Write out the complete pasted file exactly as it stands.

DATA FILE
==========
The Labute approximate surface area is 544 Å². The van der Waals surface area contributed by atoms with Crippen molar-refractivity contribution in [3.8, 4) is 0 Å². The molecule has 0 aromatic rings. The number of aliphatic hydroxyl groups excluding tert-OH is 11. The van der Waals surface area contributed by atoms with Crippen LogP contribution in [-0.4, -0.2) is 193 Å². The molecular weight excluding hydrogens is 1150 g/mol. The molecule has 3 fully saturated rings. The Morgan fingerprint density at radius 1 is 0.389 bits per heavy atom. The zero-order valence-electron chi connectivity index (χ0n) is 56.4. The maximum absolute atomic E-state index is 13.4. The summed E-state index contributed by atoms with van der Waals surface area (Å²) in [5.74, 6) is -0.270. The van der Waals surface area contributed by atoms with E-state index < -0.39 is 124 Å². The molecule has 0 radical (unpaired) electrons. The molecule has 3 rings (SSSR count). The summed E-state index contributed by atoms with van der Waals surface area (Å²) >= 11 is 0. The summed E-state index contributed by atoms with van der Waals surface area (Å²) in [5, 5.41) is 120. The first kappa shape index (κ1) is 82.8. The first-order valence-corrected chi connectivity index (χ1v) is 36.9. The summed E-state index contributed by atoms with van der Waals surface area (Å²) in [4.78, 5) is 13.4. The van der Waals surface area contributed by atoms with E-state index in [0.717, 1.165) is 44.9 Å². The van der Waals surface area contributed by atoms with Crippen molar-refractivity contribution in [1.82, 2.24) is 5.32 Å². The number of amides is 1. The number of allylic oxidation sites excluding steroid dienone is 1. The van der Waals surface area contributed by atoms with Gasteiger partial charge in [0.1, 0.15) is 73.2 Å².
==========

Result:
The Labute approximate surface area is 544 Å². The van der Waals surface area contributed by atoms with Crippen molar-refractivity contribution in [3.8, 4) is 0 Å². The molecule has 0 aromatic rings. The number of aliphatic hydroxyl groups excluding tert-OH is 11. The van der Waals surface area contributed by atoms with Crippen LogP contribution in [-0.4, -0.2) is 193 Å². The molecular weight excluding hydrogens is 1150 g/mol. The molecule has 3 fully saturated rings. The Morgan fingerprint density at radius 1 is 0.389 bits per heavy atom. The zero-order valence-electron chi connectivity index (χ0n) is 56.4. The maximum absolute atomic E-state index is 13.4. The summed E-state index contributed by atoms with van der Waals surface area (Å²) in [5.74, 6) is -0.270. The van der Waals surface area contributed by atoms with E-state index < -0.39 is 124 Å². The molecule has 0 radical (unpaired) electrons. The molecule has 3 rings (SSSR count). The summed E-state index contributed by atoms with van der Waals surface area (Å²) >= 11 is 0. The summed E-state index contributed by atoms with van der Waals surface area (Å²) in [5, 5.41) is 120. The first kappa shape index (κ1) is 82.8. The first-order valence-corrected chi connectivity index (χ1v) is 36.9. The summed E-state index contributed by atoms with van der Waals surface area (Å²) in [4.78, 5) is 13.4. The van der Waals surface area contributed by atoms with E-state index in [0.717, 1.165) is 44.9 Å². The van der Waals surface area contributed by atoms with Crippen molar-refractivity contribution in [1.82, 2.24) is 5.32 Å². The number of amides is 1. The number of allylic oxidation sites excluding steroid dienone is 1. The van der Waals surface area contributed by atoms with Gasteiger partial charge in [0.1, 0.15) is 73.2 Å².